Cloud based solutions from cloud solution providers (CSP) and SaaS vendors typically rely solely on the
user and group support of AAD, while existing on-premises solutions are more likely to leverage the
extended support in AD for computers and group policy. In a hybrid world, it is desirable to unify
identities across the AD and AAD realms.

AD AAD
Location On-premises Cloud
Support for Users Yes Yes
Support for Groups Yes Yes
Support for Computers to join Yes Not at this time
Active Directory
Support for Group Policy Yes Not at this time
Primary Interaction NetLogon API, LDAP, Directory REST
Service API
Authentication Protocol NTLM and Kerberos WS-Fed, SAML, OAuth, OpenID
Connect

5
Administration Tools Active Directory PowerShell, Portal
Administrative tools and
PowerShell,
Table 1: Comparing Active Directory to Azure Active Directory

For more information about managing identity in a hybrid environment, see Identity + Access
Management1.

Self-service management for users and groups


A distinguishing feature of Microsofts on-premises IAM solutions is a self-service capability to empower
users to manage some of their own identity attributes. AAD is no different in this regard. AAD offers self-
service password reset and account lockout, group management, and a customizable portal for users to
access all resources. In this section we will first look at self-service features, and then look at adding
other AAD users to your identity realm.

Note Self-service user management features are available in the Azure Active Directory Basic and
Premium editions. For more information about the differing capabilities of the free and paid editions,
see Azure Active Directory editions2.

Self-service password reset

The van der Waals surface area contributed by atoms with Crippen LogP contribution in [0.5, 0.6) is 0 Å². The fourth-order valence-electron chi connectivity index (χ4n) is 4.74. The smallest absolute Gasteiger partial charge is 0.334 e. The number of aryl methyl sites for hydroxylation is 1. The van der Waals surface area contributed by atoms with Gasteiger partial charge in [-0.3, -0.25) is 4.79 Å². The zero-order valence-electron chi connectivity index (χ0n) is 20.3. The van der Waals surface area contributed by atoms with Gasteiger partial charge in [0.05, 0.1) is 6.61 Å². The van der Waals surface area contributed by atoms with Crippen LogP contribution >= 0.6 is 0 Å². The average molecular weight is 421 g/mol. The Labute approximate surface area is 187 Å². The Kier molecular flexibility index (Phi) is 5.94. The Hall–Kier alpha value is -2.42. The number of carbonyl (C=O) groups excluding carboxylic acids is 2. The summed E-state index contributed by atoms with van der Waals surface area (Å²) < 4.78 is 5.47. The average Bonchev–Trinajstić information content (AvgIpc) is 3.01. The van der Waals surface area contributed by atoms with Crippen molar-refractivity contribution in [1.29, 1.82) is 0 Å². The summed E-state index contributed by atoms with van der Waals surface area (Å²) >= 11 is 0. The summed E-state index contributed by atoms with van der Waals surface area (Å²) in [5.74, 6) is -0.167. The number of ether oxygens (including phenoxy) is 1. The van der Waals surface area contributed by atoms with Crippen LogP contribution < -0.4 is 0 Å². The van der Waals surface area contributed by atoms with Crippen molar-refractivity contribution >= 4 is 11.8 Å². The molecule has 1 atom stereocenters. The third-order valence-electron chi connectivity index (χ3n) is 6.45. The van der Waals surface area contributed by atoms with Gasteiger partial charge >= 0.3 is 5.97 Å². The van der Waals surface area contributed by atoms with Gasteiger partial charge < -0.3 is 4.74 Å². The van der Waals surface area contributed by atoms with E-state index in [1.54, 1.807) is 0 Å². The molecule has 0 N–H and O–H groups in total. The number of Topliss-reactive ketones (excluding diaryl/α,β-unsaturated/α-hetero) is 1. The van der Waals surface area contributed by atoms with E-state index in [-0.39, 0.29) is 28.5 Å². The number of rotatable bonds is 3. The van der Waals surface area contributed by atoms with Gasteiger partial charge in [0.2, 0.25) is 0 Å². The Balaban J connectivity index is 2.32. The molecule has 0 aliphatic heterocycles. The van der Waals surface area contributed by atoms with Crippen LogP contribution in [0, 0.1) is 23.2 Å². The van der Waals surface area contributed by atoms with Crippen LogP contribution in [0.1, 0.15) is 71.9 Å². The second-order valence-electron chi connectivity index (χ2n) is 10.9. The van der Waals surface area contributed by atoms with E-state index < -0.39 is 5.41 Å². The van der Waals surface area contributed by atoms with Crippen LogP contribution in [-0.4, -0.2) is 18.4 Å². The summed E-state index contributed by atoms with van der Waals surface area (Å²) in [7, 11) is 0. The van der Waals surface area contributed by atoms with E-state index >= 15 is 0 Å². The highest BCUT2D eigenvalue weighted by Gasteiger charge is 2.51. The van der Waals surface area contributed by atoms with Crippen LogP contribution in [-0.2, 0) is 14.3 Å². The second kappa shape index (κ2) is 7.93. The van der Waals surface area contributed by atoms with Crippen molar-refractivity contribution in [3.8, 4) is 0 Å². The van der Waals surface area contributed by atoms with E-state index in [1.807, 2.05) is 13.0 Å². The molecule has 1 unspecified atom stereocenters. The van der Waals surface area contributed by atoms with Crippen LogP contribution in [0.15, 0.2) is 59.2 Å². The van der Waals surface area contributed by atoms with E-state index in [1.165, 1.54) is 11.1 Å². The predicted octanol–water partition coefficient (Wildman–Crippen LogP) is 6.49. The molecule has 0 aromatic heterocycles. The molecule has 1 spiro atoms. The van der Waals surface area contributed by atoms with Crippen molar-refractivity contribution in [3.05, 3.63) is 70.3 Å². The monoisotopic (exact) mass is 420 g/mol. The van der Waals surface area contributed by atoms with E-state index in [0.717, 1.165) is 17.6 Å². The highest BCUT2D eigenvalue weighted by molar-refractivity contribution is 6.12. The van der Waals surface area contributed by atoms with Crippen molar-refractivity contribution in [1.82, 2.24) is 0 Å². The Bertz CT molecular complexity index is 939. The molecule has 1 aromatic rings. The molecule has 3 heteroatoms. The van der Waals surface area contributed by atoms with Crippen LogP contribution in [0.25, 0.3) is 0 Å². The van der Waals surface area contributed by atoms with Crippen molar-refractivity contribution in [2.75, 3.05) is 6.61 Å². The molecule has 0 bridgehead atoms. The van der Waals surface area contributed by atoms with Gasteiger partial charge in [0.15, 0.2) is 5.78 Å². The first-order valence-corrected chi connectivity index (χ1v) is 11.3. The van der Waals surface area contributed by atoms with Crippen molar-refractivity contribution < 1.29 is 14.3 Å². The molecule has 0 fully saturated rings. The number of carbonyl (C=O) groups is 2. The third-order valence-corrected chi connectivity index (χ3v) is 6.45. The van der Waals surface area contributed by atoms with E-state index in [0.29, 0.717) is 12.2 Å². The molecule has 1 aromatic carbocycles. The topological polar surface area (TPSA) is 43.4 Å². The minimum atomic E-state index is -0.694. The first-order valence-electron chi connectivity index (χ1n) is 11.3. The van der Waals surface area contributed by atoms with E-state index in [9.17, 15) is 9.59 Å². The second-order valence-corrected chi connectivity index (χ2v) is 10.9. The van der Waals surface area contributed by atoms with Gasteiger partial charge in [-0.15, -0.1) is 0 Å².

Self-service password reset allows users in your organization to reset their passwords without calling on
an administrator or helpdesk for support.

Self-service group management and role-based access control


Self-service group management enables users to create and manage security groups in AAD. Users can
request security group memberships, which can subsequently be approved or denied by the owner of
the group. By using self-service group management features, the day-to-day control of group
membership can be delegated to people who understand the business context for that group.

Access Panel
The Windows Azure Active Directory Access Panel is a web-based portal that allows an end user with an
organizational account in AAD to view and launch cloud-based applications to which they have been
granted access by the AAD administrator. When using Premium editions of AAD, users can also utilize
self-service group management through the Access Panel. The Access Panel allows users to edit some of
their profile settings, including the ability to:

Change the password associated with their organizational account.


Edit password reset settings.
Edit multi-factor authentication-related contact and preference settings (for those accounts that
have been required to use it by an administrator).
View account details, such as their User ID, alternate email, mobile, and office phone numbers.
View and launch cloud-based applications to which they have been granted access by the AAD
administrator.

1
http://bit.ly/1K78iP8
2
http://bit.ly/1cbDtKJ

6
They can create and manage security groups, and request security group memberships in AAD.

Microsoft and third-party applications configured with federation-based


SSO
These are applications that the administrator has added in the Active Directory section of the Azure
Management Portal with the single sign-on mode set to Azure AD Single Sign-On (SSO). A user will only
see these applications if they have been explicitly granted access to the application by the administrator.
The following types of applications with SSO enabled can be included:

Password-based SSO without identity provisioning